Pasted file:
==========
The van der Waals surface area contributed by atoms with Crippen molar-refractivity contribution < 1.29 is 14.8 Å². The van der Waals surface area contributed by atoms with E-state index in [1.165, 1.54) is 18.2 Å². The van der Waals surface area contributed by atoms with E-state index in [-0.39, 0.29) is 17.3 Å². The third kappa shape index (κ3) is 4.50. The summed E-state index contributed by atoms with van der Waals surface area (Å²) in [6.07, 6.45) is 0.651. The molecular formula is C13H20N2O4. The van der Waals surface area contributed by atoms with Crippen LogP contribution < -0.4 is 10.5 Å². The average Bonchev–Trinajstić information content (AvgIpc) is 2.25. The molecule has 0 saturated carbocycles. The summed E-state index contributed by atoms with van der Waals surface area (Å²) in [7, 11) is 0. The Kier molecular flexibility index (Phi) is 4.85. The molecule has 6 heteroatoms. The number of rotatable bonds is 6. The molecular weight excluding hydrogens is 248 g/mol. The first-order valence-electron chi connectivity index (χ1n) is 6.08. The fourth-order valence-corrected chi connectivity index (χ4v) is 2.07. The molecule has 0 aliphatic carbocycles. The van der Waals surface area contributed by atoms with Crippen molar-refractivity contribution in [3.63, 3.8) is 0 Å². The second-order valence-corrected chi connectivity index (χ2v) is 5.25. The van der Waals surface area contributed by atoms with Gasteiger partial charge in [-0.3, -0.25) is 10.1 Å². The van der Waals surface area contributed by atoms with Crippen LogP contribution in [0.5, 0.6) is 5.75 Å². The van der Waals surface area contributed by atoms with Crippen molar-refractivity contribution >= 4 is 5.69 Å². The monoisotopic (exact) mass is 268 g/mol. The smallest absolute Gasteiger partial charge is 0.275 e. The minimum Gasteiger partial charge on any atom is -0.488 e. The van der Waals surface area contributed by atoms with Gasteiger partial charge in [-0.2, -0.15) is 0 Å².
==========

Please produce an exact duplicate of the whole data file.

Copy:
The van der Waals surface area contributed by atoms with Crippen molar-refractivity contribution < 1.29 is 14.8 Å². The van der Waals surface area contributed by atoms with E-state index in [1.165, 1.54) is 18.2 Å². The van der Waals surface area contributed by atoms with E-state index in [-0.39, 0.29) is 17.3 Å². The third kappa shape index (κ3) is 4.50. The summed E-state index contributed by atoms with van der Waals surface area (Å²) in [6.07, 6.45) is 0.651. The molecular formula is C13H20N2O4. The van der Waals surface area contributed by atoms with Crippen LogP contribution < -0.4 is 10.5 Å². The average Bonchev–Trinajstić information content (AvgIpc) is 2.25. The molecule has 0 saturated carbocycles. The summed E-state index contributed by atoms with van der Waals surface area (Å²) in [7, 11) is 0. The Kier molecular flexibility index (Phi) is 4.85. The molecule has 6 heteroatoms. The number of rotatable bonds is 6. The molecular weight excluding hydrogens is 248 g/mol. The first-order valence-electron chi connectivity index (χ1n) is 6.08. The fourth-order valence-corrected chi connectivity index (χ4v) is 2.07. The molecule has 0 aliphatic carbocycles. The van der Waals surface area contributed by atoms with Crippen molar-refractivity contribution in [3.63, 3.8) is 0 Å². The second-order valence-corrected chi connectivity index (χ2v) is 5.25. The van der Waals surface area contributed by atoms with Gasteiger partial charge in [-0.3, -0.25) is 10.1 Å². The van der Waals surface area contributed by atoms with Crippen LogP contribution in [0.5, 0.6) is 5.75 Å². The van der Waals surface area contributed by atoms with Crippen molar-refractivity contribution >= 4 is 5.69 Å². The monoisotopic (exact) mass is 268 g/mol. The smallest absolute Gasteiger partial charge is 0.275 e. The minimum Gasteiger partial charge on any atom is -0.488 e. The van der Waals surface area contributed by atoms with Gasteiger partial charge in [-0.2, -0.15) is 0 Å².